So I was really happy when I submitted some writing samples to our showrunner Steve Binder and he said, “Hey, if you want to try it, go ahead.” So I teamed up with Scott Williams for “The Helpers” and we just went with it. I wanted that optimism, that thing that NCIS does so well, which is people looking after their own. I was really happy with the way that it turned out. And I was happy that I got to write again, two more times in the next three years.

I’m curious what kind of discussion went into putting you in the writer's room for the Ducky tribute episode.

Obviously, that was the episode that no one wants to write because it means we've lost someone that's so near and dear to us, a member of our family. And Scott, from what I understand, stood up and said “If we're going to do a Ducky tribute episode, I'd love to be a part of that.” Scott's has always been so good at writing for David, and he said, “I think that it's only right if Brian joins me on this. We’ll write this thing as a team.” I had already said I don't need to be taking scripts away from anybody else when we have such a such a truncated season, but everyone in the room said “No, that seems right that Brian should be a part of it considering how closely he and David worked over the years and how close they were as friends, too.” So I was beyond honored to throw my hat in the ring for that and to add whatever I could to it.

<p>Michael Yarish/CBS</p> Brian Dietzen on 'NCIS'

Michael Yarish/CBS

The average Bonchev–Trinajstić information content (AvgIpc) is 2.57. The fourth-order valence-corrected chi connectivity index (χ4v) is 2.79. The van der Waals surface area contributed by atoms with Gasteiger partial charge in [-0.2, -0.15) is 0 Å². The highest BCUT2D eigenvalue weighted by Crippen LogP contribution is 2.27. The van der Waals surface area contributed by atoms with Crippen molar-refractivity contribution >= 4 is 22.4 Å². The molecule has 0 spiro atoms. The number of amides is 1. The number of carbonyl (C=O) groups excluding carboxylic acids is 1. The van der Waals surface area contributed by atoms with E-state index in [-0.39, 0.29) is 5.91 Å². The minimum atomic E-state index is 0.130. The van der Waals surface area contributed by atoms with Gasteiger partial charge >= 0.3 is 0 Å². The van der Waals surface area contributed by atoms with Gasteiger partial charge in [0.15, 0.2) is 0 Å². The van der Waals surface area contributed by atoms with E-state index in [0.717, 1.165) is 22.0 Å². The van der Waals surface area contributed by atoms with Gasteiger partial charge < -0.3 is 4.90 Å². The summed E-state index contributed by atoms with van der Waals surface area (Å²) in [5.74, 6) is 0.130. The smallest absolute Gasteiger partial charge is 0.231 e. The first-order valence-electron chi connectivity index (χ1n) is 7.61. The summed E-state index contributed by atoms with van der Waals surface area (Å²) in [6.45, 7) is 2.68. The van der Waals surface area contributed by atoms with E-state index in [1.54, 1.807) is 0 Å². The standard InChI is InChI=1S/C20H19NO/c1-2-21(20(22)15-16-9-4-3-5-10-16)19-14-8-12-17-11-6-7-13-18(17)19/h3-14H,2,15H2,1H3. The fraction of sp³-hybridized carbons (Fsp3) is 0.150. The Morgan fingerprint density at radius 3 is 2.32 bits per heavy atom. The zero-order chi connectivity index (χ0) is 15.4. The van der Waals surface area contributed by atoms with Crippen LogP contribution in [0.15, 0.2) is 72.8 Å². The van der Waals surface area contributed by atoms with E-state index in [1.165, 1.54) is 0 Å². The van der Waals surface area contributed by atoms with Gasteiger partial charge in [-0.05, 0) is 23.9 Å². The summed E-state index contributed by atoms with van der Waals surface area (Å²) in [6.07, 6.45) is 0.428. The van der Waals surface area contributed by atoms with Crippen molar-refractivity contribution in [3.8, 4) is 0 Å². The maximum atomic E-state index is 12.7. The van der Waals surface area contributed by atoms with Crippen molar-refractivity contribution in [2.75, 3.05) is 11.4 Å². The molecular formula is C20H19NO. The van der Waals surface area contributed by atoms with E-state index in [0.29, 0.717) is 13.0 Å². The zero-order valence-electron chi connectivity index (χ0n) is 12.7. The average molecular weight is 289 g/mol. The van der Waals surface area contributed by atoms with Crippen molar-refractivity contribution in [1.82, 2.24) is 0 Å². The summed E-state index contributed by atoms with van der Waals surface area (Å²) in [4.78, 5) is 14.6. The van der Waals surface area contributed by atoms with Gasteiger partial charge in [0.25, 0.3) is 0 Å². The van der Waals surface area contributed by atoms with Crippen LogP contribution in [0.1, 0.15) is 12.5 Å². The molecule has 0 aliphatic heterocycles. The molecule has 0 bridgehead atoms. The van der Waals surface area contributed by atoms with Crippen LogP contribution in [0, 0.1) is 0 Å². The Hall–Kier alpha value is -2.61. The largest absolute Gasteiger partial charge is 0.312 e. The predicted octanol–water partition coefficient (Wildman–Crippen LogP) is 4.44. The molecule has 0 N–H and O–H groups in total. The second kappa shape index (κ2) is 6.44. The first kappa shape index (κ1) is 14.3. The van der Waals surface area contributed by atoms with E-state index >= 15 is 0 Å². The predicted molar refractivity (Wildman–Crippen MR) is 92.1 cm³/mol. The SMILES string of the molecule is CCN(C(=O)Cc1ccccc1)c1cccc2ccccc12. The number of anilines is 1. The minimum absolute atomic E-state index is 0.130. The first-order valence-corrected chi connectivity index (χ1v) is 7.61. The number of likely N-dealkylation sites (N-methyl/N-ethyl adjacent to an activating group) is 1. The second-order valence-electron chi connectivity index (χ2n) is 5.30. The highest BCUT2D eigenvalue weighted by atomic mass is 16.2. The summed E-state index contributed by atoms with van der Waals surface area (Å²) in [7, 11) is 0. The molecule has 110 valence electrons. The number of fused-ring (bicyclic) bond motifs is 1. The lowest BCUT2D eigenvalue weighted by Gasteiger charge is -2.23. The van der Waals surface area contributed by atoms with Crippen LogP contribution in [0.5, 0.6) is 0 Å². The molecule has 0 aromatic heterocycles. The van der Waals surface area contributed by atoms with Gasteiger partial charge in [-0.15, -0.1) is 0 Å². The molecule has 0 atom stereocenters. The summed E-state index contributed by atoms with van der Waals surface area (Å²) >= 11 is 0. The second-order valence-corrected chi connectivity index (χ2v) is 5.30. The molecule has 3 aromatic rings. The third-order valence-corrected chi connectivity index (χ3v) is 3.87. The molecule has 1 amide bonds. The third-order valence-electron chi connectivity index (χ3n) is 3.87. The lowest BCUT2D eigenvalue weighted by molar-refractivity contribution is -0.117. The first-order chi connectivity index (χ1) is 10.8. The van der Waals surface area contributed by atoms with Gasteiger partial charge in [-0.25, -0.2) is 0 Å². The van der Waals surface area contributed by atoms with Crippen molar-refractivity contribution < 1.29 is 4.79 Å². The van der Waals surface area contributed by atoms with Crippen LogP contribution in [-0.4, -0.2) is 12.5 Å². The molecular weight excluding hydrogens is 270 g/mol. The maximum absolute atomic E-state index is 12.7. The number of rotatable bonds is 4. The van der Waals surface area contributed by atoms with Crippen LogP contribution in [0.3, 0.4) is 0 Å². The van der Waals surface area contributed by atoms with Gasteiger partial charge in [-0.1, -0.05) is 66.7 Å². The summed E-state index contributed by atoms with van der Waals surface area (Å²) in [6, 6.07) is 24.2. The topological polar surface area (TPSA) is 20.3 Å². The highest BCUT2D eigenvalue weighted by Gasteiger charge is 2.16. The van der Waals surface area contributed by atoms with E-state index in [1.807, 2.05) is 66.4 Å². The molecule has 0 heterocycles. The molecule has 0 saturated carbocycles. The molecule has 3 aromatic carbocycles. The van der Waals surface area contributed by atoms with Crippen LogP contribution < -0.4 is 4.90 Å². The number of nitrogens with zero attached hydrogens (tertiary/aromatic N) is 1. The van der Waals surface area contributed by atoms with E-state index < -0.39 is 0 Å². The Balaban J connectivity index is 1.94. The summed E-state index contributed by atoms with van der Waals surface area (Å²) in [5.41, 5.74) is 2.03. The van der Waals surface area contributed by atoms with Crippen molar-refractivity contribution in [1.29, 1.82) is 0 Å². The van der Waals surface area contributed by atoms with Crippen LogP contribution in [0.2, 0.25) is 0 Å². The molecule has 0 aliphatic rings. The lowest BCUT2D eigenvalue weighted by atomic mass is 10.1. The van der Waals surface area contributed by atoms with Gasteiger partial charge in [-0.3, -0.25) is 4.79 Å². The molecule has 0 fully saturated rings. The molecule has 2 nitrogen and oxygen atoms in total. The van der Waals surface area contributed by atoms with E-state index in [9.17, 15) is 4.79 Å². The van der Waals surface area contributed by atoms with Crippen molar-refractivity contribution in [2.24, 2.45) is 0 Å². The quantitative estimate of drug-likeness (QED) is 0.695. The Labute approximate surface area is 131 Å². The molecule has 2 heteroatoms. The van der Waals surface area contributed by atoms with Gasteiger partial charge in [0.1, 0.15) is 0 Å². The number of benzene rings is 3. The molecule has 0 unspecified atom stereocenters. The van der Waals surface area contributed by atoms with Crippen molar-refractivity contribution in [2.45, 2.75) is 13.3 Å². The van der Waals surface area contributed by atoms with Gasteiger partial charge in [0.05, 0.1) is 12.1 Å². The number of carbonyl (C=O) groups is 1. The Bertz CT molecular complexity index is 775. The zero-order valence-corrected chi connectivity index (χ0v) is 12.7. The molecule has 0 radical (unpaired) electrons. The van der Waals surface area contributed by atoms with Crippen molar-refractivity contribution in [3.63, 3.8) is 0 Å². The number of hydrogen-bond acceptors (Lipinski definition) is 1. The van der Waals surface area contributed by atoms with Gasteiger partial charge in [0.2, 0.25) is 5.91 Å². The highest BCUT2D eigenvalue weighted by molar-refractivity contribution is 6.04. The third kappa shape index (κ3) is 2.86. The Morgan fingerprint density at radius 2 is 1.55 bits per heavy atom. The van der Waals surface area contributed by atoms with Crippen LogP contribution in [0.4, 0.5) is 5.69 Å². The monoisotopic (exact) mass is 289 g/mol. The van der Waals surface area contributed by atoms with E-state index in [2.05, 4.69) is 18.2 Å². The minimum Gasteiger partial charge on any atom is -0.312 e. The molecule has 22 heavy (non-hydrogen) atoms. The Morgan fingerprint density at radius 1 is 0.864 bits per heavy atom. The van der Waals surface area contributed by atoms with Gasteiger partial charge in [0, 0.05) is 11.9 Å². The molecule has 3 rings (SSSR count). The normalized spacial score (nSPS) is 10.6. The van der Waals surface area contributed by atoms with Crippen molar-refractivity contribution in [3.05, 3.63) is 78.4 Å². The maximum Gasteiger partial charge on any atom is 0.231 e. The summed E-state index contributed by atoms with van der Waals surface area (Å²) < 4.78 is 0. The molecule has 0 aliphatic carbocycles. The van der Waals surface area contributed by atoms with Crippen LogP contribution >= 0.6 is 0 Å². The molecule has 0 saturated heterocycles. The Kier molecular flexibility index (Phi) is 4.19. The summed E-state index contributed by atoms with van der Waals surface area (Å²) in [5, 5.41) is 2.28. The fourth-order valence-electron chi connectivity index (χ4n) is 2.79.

Brian Dietzen on 'NCIS'

Have you seen a difference over the show's run in how people react to you when you're just walking down the street?

I have to say, those glasses did a lot of work for a long time. It was one of those things where I never got recognized, but now when I'm traveling to see my family in Colorado and/or Illinois, I definitely get stopped, a bit more so in the Midwest than I do in Los Angeles. But it's great. People don't stop you because they hate your show. People only stop you because they like it. So it's really been nice.

What can you tell us about what’s in store for the rest of this season? 

There's plenty in store there. It's only a 10-episode season, right? It just kind of feels like each of our writers kind of only gets one at-bat, and they're really swinging for the fences and they are not disappointing. One that's coming up pretty soon here highlights Gary Cole's character Parker in a way that, to me, is some of the funniest stuff I've seen in a long, long time on the show, just situationally funny. Having read it, I can't wait to see what Gary does with the material.

Will you be glad to get back to a more traditional season next year, or are you hoping this will roll over into “let's keep swinging for the fences” with some new approaches?

Our cast and, more importantly, our crew really depends on working day in and day out on our show, and we really, really love it. I'm proud of the season that we put together in spite of two major strikes in Hollywood, and I can definitely speak for our crew and the rest of our cast when I say we're looking forward to a full slate of 22 shows, 22 different stories, and a full season's worth of work for all of us. Maybe we can take some of the lessons that we learned this year and apply them to a full 22, yeah. I'm hoping that we hold each other to high standards and we keep making some good stories because it’s hard to get a better gig than this when you're working with people that you care for, and you really love what they do artistically as well. I'm very, very excited for everyone to join us next year to have 22 fresh episodes — you know, building toward episode number 2,000.

This interview has been edited for length and clarity.

NCIS airs Mondays at 9 p.m. ET/PT on CBS.